Hop Humulus lupulus
Wild hops are unobtrusive climbers in hedgerow and thickets and are sometimes found twirling up telegraph poles!
It is a dioecious species, which means that hop plants are either male or female. These flower in different ways: the male grows in green-yellow clusters while the female grows paler cone-shaped catkins which turn brown and papery when ripe.
Cultivated land and hedges.
Best time to see
July-August when it flowers.
Did you know:
Hops are, of course, most famous for being used in brewing beer. However, it has been used down the centuries in a variety of ways: the Roman naturalist Pliny, describes it being eaten much like we eat asparagus today. It has also been used as a herb and to produce brown dye.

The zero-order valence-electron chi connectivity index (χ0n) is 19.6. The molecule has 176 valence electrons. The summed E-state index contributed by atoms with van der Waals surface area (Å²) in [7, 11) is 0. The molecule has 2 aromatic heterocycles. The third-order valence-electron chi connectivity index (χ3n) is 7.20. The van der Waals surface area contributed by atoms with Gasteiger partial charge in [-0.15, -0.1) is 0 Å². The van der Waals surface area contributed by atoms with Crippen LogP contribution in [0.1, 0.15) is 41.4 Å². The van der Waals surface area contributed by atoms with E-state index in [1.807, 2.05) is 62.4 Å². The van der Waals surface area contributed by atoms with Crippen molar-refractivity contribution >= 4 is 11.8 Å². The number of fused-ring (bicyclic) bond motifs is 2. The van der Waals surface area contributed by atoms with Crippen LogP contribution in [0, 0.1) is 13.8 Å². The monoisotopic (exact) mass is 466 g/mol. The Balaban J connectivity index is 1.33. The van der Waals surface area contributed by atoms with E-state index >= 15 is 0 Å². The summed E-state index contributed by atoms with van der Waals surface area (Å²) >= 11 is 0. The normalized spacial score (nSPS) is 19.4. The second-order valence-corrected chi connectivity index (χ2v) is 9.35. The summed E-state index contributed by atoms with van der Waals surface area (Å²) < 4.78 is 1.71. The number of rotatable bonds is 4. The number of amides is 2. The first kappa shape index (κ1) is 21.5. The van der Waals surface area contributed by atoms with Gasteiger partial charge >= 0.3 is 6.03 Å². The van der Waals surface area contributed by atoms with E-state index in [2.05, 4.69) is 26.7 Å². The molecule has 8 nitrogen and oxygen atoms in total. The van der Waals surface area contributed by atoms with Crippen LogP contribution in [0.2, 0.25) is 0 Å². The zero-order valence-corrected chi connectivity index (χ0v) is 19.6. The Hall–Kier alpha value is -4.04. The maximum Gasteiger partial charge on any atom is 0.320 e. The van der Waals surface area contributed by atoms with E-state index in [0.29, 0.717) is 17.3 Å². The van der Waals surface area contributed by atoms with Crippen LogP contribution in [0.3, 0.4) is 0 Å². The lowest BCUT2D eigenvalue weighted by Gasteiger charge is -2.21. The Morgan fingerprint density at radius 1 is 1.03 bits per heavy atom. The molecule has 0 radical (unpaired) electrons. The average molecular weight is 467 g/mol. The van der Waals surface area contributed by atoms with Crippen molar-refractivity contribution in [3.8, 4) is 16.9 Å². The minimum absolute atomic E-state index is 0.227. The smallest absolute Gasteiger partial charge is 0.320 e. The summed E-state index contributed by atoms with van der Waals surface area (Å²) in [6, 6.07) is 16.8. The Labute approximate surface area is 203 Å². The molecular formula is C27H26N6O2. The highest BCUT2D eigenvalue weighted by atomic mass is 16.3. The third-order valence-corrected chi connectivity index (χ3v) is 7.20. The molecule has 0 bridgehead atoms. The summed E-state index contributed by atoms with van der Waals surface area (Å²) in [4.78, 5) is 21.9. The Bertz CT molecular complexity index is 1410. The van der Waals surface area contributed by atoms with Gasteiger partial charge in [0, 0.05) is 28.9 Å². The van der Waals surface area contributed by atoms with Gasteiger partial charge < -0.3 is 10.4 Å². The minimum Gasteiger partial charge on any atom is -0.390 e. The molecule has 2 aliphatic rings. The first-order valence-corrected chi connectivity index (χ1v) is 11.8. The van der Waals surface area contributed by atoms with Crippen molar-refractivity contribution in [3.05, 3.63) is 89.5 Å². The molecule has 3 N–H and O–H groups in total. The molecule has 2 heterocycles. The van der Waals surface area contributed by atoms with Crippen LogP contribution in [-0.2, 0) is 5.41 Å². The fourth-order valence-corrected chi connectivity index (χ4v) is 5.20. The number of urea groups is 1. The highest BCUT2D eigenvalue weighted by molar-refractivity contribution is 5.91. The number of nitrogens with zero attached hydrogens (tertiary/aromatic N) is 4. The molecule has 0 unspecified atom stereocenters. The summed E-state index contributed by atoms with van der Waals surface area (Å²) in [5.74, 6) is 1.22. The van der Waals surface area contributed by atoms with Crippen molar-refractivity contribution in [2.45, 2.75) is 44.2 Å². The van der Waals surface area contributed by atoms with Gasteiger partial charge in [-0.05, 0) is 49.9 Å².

County flower of Kent.
Hop boughs decorate the bar of many Kentish pubs, and the plant appears on the arms of Tonbridge at the heart of the hop-growing country.